Saturday, December 25, 2010

Where is the user in the guide

Yesterday, I got myself a new phone. Last time I had bought one, it was April 2004 - a time when cellphones here did not have built-in FM radios, internet support, multimedia messaging, and all such exciting features that are so much passé today. Consequently, it was a very celliterate me that held the phone gingerly and regarded its QWERTY keyboard with interest. And thence started my frustration. I could not figure out how to do any of those exciting features that all phones have nowadays (let's not blame the UI now.  All UIs seem non-intuitive to first-time users).
So, I reached for the user guide. A glance at the ToC, and I could not find answers to any of my three questions.
To magnify the picture, click on the picture

"So what", I told myself. "Just a 37 page booklet. I'll flip through it and will surely find something."

Five minutes later, I threw the booklet away, powered my laptop on, asked Google, and found answers to all my questions:
  • How do I transfer a photo taken on the phone to my laptop?
  • Where do I get the Missed Calls list?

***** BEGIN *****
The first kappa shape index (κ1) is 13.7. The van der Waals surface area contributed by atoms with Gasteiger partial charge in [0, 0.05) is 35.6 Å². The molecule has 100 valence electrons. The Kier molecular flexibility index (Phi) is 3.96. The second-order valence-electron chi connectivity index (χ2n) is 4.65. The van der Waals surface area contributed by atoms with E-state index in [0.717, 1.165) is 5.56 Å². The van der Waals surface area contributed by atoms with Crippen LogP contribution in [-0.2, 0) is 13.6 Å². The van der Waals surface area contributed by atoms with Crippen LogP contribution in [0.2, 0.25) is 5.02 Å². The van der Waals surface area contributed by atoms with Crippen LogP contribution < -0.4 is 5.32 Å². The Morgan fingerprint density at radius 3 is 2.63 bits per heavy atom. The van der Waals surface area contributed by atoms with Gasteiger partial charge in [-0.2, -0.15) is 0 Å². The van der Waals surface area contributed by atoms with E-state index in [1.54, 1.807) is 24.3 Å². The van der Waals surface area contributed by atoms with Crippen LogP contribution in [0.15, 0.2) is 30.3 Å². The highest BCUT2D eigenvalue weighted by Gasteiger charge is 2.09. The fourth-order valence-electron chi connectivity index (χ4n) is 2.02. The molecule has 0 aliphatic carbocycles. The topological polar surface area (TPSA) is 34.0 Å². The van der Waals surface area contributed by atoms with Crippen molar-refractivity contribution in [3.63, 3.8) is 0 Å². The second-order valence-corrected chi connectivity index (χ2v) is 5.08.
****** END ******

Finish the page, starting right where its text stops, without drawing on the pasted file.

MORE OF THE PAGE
• How do I disable the keypad beeps?
I see several things wrong with this user guide but the one thing that stands out prominently is - this guide is describing the features of the phone; it's not describing the tasks I, the user, do.


Swati said...

Perfect example for why we should move to DITA and implement topic-based writing procedures.

Anindita said...


Julio Vazquez said...

It's absolutely critical that, as a community, we start analyzing our products in terms of what the customer does with them and write to those tasks. If not, then our product message becomes the purview of others and there message may not be as good as we want it to be, at best. At worse, the experience you had can translate to not purchasing another product from the company that so failed my needs.

WJS said...

Someone was paid a lot of money to make that manual useless.

Have you looked at the minimalist technical writing on Apple products? Sometimes I wonder if they assume people know more than they really do.

Anindita said...

I agree. We absolutely must find out how our product is used, and then document the How.

My first Apple product was an iPod Classis and I confess I never had to look at the guide but then, I had someone showing me the How-s. All my friends (without exception) complain about Apple's non-existent documentation. Over the past few months, I've noticed a trend: retail products sold to a large consumer base almost always have no documentation (or bad documentation). The example in my blog post is from a Nokia manual. The thing with such products is - consumers rarely stop buying them because the docs suck (I'll definitely buy a Nokia again. Because I think their product is first class). Documentation makes a difference only for enterprise-level buying decisions, I think.